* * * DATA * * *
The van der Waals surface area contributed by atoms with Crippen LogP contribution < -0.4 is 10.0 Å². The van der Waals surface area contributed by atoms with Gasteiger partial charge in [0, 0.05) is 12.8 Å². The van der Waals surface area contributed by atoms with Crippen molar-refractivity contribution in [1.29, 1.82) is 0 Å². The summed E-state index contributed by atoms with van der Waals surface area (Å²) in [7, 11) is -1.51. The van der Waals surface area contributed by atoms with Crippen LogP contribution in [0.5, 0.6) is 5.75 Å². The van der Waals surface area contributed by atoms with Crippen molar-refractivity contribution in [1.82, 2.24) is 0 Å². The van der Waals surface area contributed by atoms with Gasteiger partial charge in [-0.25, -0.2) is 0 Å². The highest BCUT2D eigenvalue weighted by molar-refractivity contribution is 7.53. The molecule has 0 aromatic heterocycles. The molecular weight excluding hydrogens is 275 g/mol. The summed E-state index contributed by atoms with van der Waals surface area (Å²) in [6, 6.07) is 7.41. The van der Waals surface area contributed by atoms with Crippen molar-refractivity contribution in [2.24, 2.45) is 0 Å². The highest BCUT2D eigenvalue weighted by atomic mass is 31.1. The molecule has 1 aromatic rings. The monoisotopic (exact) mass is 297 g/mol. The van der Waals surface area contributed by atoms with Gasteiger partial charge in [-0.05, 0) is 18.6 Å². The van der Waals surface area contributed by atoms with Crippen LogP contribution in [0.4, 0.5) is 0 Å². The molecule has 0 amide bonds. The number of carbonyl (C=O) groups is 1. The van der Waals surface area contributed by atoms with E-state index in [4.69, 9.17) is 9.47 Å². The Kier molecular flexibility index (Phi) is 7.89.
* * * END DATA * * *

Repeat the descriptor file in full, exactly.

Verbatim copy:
The van der Waals surface area contributed by atoms with Crippen LogP contribution < -0.4 is 10.0 Å². The van der Waals surface area contributed by atoms with Gasteiger partial charge in [0, 0.05) is 12.8 Å². The van der Waals surface area contributed by atoms with Crippen molar-refractivity contribution in [1.29, 1.82) is 0 Å². The summed E-state index contributed by atoms with van der Waals surface area (Å²) in [7, 11) is -1.51. The van der Waals surface area contributed by atoms with Crippen LogP contribution in [0.5, 0.6) is 5.75 Å². The van der Waals surface area contributed by atoms with Crippen molar-refractivity contribution in [1.82, 2.24) is 0 Å². The van der Waals surface area contributed by atoms with Gasteiger partial charge in [-0.25, -0.2) is 0 Å². The highest BCUT2D eigenvalue weighted by molar-refractivity contribution is 7.53. The molecule has 0 aromatic heterocycles. The molecular weight excluding hydrogens is 275 g/mol. The summed E-state index contributed by atoms with van der Waals surface area (Å²) in [6, 6.07) is 7.41. The van der Waals surface area contributed by atoms with Crippen molar-refractivity contribution in [2.24, 2.45) is 0 Å². The highest BCUT2D eigenvalue weighted by atomic mass is 31.1. The molecule has 1 aromatic rings. The monoisotopic (exact) mass is 297 g/mol. The van der Waals surface area contributed by atoms with Gasteiger partial charge in [-0.05, 0) is 18.6 Å². The van der Waals surface area contributed by atoms with Crippen LogP contribution in [0.4, 0.5) is 0 Å². The molecule has 0 amide bonds. The number of carbonyl (C=O) groups is 1. The van der Waals surface area contributed by atoms with E-state index in [4.69, 9.17) is 9.47 Å². The Kier molecular flexibility index (Phi) is 7.89.